The governor’s tort reform legislation has had a tremendous impact in Mississippi—for both business owners and physicians. By any economic measures, business in Mississippi has benefited from tort reform. Many new businesses are moving to the state, including a recently announced $1.3 billion Toyota plant. Applications from insurance companies to resume writing policies in the state have increased, and insurance rates have decreased markedly for liability-related coverage. We are also seeing new providers of professional liability insurance enter the Mississippi market.

The number of lawsuits against physicians has greatly decreased (Fig. 1), and premiums for medical liability insurance have dropped. With passage of the tort reform law, insurers held 2005 premiums at 2004 levels. In 2006, premiums were reduced 5 percent, and we saw an additional 10 percent reduction in premiums this year (2007).

Tort reform has been so successful that insurers have issued two premium rebates: a 15 percent rebate in 2005 and a 20 percent rebate in 2006 (Fig. 2). The savings for physicians are significant; an orthopaedic surgeon with coverage from the Medical Assurance Company of Mississippi would have total savings of nearly $25,000 (premium reductions and rebates) since the tort reform measures went into effect. As the cost of delivering health care continues to rise and Medicare payments continue to decrease, these savings are both needed and appreciated.

The most important result of tort reform, however, is the impact it has had on patients’ access to care. Access to health care in Mississippi was in serious jeopardy before these reforms were implemented. Physicians were leaving the state and it was nearly impossible to recruit new physicians due in part to the decreased availability and excessive cost of professional liability insurance.

Can your state tackle tort reform?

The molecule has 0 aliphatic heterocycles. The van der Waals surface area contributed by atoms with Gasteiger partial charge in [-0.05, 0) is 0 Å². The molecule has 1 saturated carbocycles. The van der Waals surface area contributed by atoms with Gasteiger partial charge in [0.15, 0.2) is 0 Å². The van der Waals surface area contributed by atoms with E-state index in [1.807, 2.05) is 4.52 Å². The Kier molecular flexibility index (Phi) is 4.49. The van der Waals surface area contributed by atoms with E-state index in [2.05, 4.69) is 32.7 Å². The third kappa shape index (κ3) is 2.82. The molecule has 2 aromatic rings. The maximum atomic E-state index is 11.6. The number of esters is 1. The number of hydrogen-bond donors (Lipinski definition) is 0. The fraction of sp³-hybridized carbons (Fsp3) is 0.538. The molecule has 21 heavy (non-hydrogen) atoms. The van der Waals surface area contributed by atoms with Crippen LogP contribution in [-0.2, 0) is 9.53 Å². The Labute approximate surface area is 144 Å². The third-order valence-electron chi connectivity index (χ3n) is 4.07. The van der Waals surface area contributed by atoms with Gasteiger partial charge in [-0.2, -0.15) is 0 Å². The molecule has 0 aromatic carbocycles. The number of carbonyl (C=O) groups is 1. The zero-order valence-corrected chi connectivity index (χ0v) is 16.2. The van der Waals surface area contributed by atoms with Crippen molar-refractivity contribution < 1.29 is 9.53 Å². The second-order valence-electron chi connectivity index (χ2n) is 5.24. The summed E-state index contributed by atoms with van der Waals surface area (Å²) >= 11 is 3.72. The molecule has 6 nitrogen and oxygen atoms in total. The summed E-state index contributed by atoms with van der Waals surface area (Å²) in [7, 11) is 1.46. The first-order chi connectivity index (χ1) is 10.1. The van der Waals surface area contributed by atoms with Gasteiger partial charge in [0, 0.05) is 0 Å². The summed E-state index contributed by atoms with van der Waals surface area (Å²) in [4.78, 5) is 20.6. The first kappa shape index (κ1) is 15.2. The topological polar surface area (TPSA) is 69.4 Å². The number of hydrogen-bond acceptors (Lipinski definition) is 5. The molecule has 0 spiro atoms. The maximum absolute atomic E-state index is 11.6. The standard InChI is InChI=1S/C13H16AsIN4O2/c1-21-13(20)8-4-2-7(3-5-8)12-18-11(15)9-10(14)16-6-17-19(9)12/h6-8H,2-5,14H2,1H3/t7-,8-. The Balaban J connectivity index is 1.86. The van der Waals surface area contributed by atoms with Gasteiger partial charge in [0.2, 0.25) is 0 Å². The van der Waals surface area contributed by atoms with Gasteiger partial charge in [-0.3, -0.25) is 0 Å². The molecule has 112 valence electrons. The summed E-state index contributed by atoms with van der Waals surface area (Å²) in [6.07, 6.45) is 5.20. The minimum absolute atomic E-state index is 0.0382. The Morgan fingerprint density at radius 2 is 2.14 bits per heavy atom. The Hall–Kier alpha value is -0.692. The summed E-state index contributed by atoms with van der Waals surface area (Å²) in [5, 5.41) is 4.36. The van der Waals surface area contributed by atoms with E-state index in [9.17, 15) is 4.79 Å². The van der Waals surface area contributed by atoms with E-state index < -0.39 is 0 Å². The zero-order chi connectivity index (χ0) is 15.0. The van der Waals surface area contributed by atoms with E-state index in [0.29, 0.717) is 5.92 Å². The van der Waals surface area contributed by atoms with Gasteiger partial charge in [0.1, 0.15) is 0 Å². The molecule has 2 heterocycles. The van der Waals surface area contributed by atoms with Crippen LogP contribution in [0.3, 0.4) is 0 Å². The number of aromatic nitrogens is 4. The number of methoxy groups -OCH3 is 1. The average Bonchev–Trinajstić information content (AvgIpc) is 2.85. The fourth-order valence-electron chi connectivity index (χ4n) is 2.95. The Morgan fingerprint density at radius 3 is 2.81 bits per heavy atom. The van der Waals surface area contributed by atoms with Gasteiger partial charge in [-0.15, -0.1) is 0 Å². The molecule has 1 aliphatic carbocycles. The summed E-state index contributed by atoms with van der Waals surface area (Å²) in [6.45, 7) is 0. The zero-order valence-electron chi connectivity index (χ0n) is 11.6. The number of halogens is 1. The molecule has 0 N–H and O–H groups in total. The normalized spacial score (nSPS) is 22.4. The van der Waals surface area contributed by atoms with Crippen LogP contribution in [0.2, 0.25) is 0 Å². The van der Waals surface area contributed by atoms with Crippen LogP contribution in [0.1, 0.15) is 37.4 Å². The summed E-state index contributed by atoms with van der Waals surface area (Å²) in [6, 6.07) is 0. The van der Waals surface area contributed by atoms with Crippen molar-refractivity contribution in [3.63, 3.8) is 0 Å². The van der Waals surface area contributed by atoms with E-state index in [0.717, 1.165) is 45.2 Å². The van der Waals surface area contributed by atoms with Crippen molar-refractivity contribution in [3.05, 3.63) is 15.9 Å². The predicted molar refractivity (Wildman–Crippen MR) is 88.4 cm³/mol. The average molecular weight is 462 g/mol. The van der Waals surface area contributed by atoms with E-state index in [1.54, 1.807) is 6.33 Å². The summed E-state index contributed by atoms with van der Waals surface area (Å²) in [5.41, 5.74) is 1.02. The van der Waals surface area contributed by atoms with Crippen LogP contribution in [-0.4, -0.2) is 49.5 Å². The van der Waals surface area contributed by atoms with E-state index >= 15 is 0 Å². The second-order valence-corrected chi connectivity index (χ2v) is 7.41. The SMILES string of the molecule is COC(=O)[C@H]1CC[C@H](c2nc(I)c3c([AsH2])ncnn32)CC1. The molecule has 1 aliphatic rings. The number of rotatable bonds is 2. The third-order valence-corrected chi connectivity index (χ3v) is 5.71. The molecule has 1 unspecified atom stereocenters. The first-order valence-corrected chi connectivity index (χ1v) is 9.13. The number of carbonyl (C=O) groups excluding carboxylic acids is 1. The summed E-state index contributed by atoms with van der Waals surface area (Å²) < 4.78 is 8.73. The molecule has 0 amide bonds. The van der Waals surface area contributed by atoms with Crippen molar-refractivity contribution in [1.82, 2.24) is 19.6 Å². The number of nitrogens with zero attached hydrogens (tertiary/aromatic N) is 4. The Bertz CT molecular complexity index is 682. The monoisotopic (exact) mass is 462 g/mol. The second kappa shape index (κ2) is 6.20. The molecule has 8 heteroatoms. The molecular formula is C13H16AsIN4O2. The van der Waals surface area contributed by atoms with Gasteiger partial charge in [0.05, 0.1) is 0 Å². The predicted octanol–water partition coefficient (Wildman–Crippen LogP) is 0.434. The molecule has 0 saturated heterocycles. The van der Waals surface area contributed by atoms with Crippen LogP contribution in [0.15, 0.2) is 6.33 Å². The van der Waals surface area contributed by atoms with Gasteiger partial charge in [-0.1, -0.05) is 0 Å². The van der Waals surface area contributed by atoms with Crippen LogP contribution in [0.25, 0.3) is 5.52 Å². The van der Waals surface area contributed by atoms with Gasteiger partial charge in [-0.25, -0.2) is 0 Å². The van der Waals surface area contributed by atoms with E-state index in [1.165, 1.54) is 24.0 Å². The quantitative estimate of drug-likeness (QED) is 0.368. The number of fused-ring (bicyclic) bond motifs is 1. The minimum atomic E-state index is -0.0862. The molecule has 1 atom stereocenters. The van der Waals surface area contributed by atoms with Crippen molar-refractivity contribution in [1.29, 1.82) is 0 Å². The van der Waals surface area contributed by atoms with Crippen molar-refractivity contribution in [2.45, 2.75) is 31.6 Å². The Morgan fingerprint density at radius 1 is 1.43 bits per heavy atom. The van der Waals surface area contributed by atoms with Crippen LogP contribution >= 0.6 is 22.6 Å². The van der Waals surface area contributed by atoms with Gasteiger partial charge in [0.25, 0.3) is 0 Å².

As Margaret Mead once said, “Never doubt that a small group of thoughtful, committed people can change the world. Indeed, it is the only thing that ever has.” It took a crisis situation, an active state organization, and a willingness to work collaboratively with business to achieve tort reform in Mississippi. But the lessons we learned can be applied to any state.

Susan Koshy, manager of state society and legislative affairs for the AAOS office of government relations, can be an invaluable resource for information and assistance. She can direct you toward grants and other resources available to support your fight for meaningful, sustainable tort reform. Remember to take advantage of current resources such as your state orthopaedic society and your state medical society.

The effort to enact federal tort reform legislation continues, with the support of the AAOS and other national groups such as Doctors for Medical Liability Reform. But states can successfully achieve tort reform right now. Do not think that reform is not possible in your state! The wheels sometimes turn slowly, but advocacy works. Get involved and make change happen.

John K. Drake, MD, is a member of the Council on Advocacy. He can be reached at jdrakemd@bienvilleortho.com Susan Koshy can be reached at koshy@aaos.org